Sailors are a superstitious bunch, and the same goes for the youth sailors aboard J/105 More Cowbell. During a race on Saturday, bowman Andrew Hiller was hungry, and reached into the pocket of his PFD to grab a snack, but his team wouldn’t let him. “The fruit rollup was in his PFD when we were winning the race,” says skipper Kate Riley. “So, it was staying there until we finished that race.”
Riley (16) is one of four Annapolis YC Youth Sailors selected by coach Jane Millman to the Helly Hansen Junior Crew. Ben Podlich (15), Andrew Hiller (14), and Annabelle Hutchinson (17) round out the squad. The Junior Crew sailed, with Millman and another adult aboard, in the18-strong J/105 class. As they head down to the boat on Sunday morning to complete the regatta, Podlich carries a brand new box of fruit roll ups in his bag.
“I chose four kids who love to sail first, and love winning second, because I think that’s a recipe for success,” says Millman. “I chose Ben because he has a goofy side to him, but when it’s game time he’s really serious. Kate is a good driver and very focused. She’s handling a really large boat, compared to a dinghy, well this weekend. I chose Annabelle because she has a positive attitude to bring to the team, and if things are going wrong I can count on her to keep our morale up. Andrew is a part of the team because, even though he’s the youngest on the team, I see a lot of keelboat sailing in his future and I want to start him young.”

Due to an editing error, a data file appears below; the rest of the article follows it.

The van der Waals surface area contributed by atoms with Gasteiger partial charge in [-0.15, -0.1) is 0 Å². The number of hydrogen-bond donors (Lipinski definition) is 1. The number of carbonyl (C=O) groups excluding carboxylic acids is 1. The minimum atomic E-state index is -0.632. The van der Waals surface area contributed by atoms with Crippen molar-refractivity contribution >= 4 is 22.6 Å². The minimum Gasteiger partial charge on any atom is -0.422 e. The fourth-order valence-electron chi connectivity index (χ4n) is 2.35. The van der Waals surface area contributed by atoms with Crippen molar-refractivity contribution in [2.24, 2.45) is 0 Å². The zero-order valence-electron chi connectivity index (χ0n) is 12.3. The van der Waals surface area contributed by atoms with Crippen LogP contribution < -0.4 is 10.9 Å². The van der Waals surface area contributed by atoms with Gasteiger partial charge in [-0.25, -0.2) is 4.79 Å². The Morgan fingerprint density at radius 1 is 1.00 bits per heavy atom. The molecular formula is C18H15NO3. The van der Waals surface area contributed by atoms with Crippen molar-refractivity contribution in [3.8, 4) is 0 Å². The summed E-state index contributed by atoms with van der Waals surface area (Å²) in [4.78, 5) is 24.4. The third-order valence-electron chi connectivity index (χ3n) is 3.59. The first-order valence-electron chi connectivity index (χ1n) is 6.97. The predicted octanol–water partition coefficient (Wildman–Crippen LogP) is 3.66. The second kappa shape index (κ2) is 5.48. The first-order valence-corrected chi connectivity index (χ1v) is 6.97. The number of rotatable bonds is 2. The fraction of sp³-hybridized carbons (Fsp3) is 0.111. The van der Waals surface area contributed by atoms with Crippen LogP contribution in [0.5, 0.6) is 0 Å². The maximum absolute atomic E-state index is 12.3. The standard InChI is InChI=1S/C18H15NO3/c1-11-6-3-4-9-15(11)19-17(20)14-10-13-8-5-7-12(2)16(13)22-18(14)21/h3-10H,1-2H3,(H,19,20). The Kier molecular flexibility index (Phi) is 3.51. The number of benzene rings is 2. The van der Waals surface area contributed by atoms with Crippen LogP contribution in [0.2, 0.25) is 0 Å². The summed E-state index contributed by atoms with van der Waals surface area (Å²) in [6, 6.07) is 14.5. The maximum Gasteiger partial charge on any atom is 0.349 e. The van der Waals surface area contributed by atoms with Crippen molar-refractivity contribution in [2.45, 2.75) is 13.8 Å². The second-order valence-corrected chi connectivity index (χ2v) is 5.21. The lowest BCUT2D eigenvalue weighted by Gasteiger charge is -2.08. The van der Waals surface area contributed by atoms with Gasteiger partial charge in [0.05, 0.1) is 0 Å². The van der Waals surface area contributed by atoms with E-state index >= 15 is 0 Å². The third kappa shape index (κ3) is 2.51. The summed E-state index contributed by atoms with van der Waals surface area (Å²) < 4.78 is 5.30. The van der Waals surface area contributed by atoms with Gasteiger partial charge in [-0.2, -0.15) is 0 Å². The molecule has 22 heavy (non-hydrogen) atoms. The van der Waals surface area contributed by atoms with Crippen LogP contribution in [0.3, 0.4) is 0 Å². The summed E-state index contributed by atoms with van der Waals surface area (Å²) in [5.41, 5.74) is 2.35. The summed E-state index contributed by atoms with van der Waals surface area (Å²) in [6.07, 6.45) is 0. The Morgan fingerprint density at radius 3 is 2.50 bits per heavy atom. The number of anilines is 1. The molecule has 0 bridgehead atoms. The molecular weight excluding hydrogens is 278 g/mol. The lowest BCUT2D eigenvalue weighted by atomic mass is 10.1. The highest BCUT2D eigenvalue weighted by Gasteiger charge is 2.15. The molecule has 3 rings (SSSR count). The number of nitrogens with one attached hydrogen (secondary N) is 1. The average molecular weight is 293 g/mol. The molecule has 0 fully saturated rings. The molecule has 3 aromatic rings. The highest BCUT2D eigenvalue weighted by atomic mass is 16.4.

Pendleton Alexander, an AYC member who was speaking at a conference this weekend, made the opportunity possible. Alexander handed over the keys to his race boat with full confidence in Millman and the AYC youth sailors. Strategy in a keelboat fleet is vastly different than the experience in dinghies, and the four youth sailors enjoyed the change of pace. “It’s fun, even though it’s been difficult getting used to the boat,” says Podlich.
The Junior Crew all sail on different teams, though Millman coaches them all. “Having to communicate every last thing has been challenging but also really helpful,” says Podlich. “It’s something we’ll be able to use again.”
Tactics on long-leg races are a change from the small dinghy races the Junior Crew sailors are used to, where starts are the most vital aspect of any race. “The races are long enough that, if you mess up the start, it’s not a death sentence,” says Podlich. “You can only work back from it. We had a not-great start yesterday, but ended up catching five boats by the end of the race. It wasn’t the best race I’ve ever had but I was happy with our performance.”
They finish the regatta in 11th overall, with one 7th place race finish on their scorecard. For these four youth sailors, the Junior Crew is an early step onto the path of their adult sailing career. “You don’t get to stay in a dinghy forever, or stay in high school forever,” says Podlich. “It’s the future for all of us, and it’s a great opportunity to get to sail keelboats as early as we are.”